Shading

Thin fibers react to light in a complex way to give fur and hair their unique looks. Lit fibers have a much more complex appearance than "normal" surfaces like wood or chrome. Sasquatch's lighting model reproduces these effects to make photoreal results, even in the preview mode which is invaluable for perfecting your shading settings interactively.

Diffuse and Specularity

The most basic shading adjustment is Diffuse which, like LightWave's own Diffuse control, changes the sensitivity of an object to light. Black hair has a low Diffuse setting, white hair has a high value. Diffuse is tweaked more often than any other shading control, since it is the easiest way to brighten or dim the fur's appearance.

Fur and hair specular highlights are very important and behave very differently than normal surface highlights. This is because the fibers are actually narrow tubes, and the highlights become stretched along the tube's long direction. When you look at fur or hair, you can see this stretched, aligned, highlight easily, even if you're very far away and can't see individual fibers. Normal specular surfaces (like a glass ball or something) show a very simple bright specular spot when you shine a light on them, but fur fibers will create intricate patterns which depend on the combing, length, and styling of the fur.

Complex specular highlight patterns in real hair

The Specular value controls the strength of specular highlights. Glossiness is the width of the highlight, with high values creating small, bright highlights, and low values making broader, dimmer ones. These behave similarly to LightWave's own Specular and Glossiness controls.

Specular Tinting allows you to change the color of the highlight by adding the fiber color to the specularity. When Specular Tinting is 0%, highlights are the same color as the lights that make them. As you increase Specular Tinting, the base fiber color of the highlight will be mixed into the specularity.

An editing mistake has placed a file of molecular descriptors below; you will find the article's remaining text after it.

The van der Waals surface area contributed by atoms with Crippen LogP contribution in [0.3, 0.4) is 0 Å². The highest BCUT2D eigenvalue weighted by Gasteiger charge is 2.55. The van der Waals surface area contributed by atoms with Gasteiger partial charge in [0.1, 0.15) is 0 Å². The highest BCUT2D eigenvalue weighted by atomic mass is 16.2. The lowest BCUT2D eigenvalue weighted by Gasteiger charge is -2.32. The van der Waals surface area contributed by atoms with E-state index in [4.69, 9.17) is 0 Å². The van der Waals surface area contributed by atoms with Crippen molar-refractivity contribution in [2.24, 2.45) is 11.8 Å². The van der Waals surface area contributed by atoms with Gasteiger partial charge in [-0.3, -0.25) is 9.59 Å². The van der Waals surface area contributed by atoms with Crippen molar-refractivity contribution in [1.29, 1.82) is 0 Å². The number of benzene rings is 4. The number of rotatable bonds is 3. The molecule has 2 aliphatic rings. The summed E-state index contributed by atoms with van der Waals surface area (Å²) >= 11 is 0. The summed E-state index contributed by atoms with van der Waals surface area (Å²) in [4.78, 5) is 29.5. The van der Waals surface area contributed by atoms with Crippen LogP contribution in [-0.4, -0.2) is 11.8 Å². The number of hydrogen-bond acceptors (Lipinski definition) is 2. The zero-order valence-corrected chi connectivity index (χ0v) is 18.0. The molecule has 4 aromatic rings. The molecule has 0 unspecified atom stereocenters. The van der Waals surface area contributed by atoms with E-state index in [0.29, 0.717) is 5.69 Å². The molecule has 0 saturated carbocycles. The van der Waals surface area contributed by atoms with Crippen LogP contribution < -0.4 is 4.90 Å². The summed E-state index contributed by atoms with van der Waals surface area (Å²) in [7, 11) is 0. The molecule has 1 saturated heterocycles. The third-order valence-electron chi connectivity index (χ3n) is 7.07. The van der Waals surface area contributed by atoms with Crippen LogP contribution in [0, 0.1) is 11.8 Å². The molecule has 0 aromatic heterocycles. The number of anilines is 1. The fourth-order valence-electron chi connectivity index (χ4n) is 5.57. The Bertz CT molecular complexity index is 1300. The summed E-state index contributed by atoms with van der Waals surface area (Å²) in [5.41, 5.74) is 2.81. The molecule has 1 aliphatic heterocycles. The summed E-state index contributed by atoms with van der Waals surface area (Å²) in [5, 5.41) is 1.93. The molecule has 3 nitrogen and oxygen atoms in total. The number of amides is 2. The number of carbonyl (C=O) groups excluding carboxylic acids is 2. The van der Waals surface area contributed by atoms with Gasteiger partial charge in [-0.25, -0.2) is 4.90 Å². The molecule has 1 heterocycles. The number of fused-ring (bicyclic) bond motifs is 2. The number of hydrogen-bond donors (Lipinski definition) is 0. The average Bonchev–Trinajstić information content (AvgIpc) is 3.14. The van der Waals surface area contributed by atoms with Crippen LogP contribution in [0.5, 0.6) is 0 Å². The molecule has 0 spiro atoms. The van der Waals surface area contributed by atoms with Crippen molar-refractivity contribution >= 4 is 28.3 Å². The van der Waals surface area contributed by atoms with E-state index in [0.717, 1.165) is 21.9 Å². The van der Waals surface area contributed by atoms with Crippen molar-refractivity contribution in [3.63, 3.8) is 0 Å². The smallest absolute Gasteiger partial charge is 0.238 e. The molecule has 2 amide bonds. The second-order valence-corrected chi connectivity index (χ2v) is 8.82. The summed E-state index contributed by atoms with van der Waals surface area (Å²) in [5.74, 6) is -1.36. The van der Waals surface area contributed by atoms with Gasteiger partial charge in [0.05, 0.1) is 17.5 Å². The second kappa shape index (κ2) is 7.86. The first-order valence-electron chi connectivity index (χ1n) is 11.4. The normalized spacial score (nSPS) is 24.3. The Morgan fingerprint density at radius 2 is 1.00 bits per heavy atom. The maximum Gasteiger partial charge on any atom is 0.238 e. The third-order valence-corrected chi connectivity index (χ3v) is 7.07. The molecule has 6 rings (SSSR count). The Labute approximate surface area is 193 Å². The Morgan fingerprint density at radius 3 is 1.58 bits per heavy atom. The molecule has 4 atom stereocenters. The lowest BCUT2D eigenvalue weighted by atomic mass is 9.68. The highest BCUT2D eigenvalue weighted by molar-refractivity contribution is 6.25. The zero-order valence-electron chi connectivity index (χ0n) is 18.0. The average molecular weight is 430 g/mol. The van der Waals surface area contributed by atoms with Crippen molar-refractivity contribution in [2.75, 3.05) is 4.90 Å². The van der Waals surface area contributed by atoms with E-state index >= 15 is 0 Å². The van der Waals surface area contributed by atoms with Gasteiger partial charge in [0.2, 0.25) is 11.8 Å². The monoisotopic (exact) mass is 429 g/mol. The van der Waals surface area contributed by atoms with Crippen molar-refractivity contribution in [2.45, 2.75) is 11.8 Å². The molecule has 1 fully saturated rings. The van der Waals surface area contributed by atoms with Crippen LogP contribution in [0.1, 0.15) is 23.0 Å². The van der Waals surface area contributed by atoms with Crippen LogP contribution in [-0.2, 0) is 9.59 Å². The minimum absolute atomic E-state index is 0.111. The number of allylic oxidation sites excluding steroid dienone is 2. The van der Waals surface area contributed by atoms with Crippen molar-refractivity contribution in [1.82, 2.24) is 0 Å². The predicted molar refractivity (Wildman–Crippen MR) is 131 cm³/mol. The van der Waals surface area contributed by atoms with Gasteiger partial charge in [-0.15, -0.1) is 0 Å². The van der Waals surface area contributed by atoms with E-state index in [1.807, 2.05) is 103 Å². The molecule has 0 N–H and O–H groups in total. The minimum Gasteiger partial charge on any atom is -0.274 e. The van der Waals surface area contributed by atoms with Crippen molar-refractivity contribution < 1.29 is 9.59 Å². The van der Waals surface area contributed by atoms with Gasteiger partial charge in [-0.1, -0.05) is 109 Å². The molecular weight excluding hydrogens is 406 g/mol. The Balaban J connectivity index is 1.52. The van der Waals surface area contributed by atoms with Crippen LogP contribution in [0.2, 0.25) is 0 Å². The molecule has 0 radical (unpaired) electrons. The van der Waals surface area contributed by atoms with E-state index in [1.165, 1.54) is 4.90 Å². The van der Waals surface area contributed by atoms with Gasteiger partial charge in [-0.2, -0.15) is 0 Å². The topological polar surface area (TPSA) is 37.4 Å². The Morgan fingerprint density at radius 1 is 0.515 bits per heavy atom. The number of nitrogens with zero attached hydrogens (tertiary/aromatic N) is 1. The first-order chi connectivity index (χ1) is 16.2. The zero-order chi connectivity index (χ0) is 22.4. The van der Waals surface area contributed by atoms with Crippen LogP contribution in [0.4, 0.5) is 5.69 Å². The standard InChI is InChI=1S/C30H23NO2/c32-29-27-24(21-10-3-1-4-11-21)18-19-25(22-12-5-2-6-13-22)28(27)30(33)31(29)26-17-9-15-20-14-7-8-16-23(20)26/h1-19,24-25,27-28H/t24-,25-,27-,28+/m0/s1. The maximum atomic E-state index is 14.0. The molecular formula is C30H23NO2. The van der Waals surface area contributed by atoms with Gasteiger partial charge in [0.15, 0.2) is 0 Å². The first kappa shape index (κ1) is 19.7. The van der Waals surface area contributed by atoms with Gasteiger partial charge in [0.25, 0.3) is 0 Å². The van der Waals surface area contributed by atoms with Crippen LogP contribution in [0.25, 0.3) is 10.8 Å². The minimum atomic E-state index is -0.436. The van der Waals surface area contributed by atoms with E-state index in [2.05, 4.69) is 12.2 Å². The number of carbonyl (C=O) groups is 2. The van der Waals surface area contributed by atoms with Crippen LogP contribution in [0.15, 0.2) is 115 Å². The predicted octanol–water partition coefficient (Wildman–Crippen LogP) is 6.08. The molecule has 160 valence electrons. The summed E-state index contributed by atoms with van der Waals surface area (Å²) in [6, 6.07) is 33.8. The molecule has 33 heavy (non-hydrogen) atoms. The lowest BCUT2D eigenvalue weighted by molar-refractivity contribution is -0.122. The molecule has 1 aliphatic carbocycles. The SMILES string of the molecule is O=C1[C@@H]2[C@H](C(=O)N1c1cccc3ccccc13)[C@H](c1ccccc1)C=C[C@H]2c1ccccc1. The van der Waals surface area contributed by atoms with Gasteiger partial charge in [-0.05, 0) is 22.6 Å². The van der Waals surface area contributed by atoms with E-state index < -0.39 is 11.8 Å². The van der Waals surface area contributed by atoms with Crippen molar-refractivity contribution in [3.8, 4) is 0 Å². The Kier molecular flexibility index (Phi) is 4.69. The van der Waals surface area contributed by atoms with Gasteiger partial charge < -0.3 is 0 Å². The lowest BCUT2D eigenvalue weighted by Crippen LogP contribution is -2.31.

Dark Hair Highlights

Dark (or black) hair is interesting since the only effect you're really seeing is specularity. You can obviously make dark hair by selecting dark (or black) colors for the hair color, but a more effective alternative is simply to lower the Diffuse value. This darkens the hair (all the way to black if you wish) regardless of what colors you've set. If you use low Diffuse and high strong Specular Tinting, you can completely determine the highlight color of the black hair. Some real dark hair has light blue highlights, some has reddish, and some has simple white highlights. In Sasquatch, you can choose the highlight color freely with the Color controls since the low Diffuse hides the base color. In summary, make dark and black hair with low Diffuse values, not with dark hair colors, so you can control the highlight tints easily.

Translucency and Sensitivity

Most fibers are so thin that light passes through them. In real life, this translucency depends on the coarseness, color, and type of fibers. Many, many real fibers, including human hair, react even when they are lit directly from behind. This "backlighting" effect can be very strong, for example when loose blonde hair is backlit by sunlight.

Backlit blonde hair

Sasquatch lets you control backlighting with the Translucent Lighting setting. Large values will make hair react to lights that are behind the hair (backlighting.) Small values will reduce backlighting, giving the impression that the fiber is thick, opaque, or both. An interesting side effect of this property is that high values of Translucent Lighting will make your fibers less sensitive to light direction. This is usually useful, since it's easy to set up lights for your hair or fur, but have your beautiful appearance change quickly when you move the light or object. Low Translucent Lighting settings are useful for the coarsest, darkest fibers, perhaps porcupine quills or animal whiskers.

Real fur and hair has an interesting property that causes it to be brightest when the light comes from an angle, not when it's directly aligned with the fiber itself. This can make surprising patterns; you may shine a light onto a furry surface, but see a dark spot where the light is pointed, surrounded by a ring of brighter fur! This is because the center fibers are aligned with the light direction. You can see this clearly in real life by shining a flashlight onto the head of a friend with a crewcut. It's surprising to see since we're used to seeing a bright spot where we point a light.

Sasquatch's Direct Lighting controls how sensitive the fiber lighting is to this effect. High values will make Sasquatch less sensitive, which usually makes lighting easier, but a little less realistic.

Final Shading Options

Sasquatch fibers will react to LightWave's ambient light and radiosity. However, often fur looks better with less ambient lighting than other surfaces. The Ambient/Radiosity Sensitivity value lets you reduce the amount of ambient lighting that's applied to the fur. Sasquatch still uses LightWave's global ambient light setting, but simply reduces (or boosts) the value by this sensitivity multiplier.

The final shading control, Self Shadow, is often crucial for photorealism. This attribute is discussed in detail in the Shadowing chapter.

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